The Downing Railroad Depot was listed on the National Register of Historic Places in 1983 and now serves as a museum. The depot was moved approximately one-quarter mile from its original trackside location and now serves as the centerpiece of a city park with other nearby buildings, including the former Downing jail.
Downing is located at (40.487682, -92.368022).
|U.S. Decennial Census|
As of the census of 2010, there were 335 people, 160 households, and 90 families residing in the city. The population density was 507.6 inhabitants per square mile (196.0/km2). There were 195 housing units at an average density of 295.5 per square mile (114.1/km2). The racial makeup of the city was 97.6% White, 0.3% Asian, and 2.1% from two or more races. Hispanic or Latino of any race were 0.6% of the population.
There were 160 households of which 25.0% had children under the age of 18 living with them, 43.1% were married couples living together, 8.8% had a female householder with no husband present, 4.4% had a male householder with no wife present, and 43.8% were non-families. 40.0% of all households were made up of individuals and 20.6% had someone living alone who was 65 years of age or older. The average household size was 2.09 and the average family size was 2.79.
The median age in the city was 44.8 years. 20% of residents were under the age of 18; 10% were between the ages of 18 and 24; 20.7% were from 25 to 44; 27.3% were from 45 to 64; and 22.4% were 65 years of age or older. The gender makeup of the city was 47.8% male and 52.2% female.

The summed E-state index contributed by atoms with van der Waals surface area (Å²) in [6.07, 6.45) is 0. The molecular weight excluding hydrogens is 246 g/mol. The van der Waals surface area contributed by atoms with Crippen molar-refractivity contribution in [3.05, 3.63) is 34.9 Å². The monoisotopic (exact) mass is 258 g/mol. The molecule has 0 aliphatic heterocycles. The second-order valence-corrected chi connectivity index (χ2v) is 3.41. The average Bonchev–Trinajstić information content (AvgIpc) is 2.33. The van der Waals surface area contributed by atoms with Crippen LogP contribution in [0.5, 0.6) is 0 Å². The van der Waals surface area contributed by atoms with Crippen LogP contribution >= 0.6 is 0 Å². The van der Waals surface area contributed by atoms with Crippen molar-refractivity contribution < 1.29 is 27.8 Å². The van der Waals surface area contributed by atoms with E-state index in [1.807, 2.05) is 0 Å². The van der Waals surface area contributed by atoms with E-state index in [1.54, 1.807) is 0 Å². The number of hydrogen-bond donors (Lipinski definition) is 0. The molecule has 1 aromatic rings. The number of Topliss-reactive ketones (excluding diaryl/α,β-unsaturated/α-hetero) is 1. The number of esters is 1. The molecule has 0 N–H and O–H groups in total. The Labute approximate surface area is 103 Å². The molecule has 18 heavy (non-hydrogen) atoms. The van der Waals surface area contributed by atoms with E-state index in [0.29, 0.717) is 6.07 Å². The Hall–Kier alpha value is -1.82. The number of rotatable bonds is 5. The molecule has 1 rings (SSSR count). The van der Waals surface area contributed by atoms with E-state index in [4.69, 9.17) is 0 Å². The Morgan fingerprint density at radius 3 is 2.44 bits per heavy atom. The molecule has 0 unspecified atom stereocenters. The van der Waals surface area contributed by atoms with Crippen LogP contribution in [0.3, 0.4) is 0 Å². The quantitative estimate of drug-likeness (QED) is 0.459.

As of the census of 2000, there were 396 people, 176 households, and 99 families residing in the city. The population density was 595.4 people per square mile (228.2/km²). There were 210 housing units at an average density of 315.7/sq mi (121.0/km²). The racial makeup of the city was 95.96% White, 0.25% Native American, 1.26% from other races, and 2.53% from two or more races. Hispanic or Latino of any race were 2.27% of the population.
There were 176 households out of which 26.7% had children under the age of 18 living with them, 48.3% were married couples living together, 6.3% had a female householder with no husband present, and 43.2% were non-families. 39.2% of all households were made up of individuals and 21.0% had someone living alone who was 65 years of age or older. The average household size was 2.25 and the average family size was 3.03.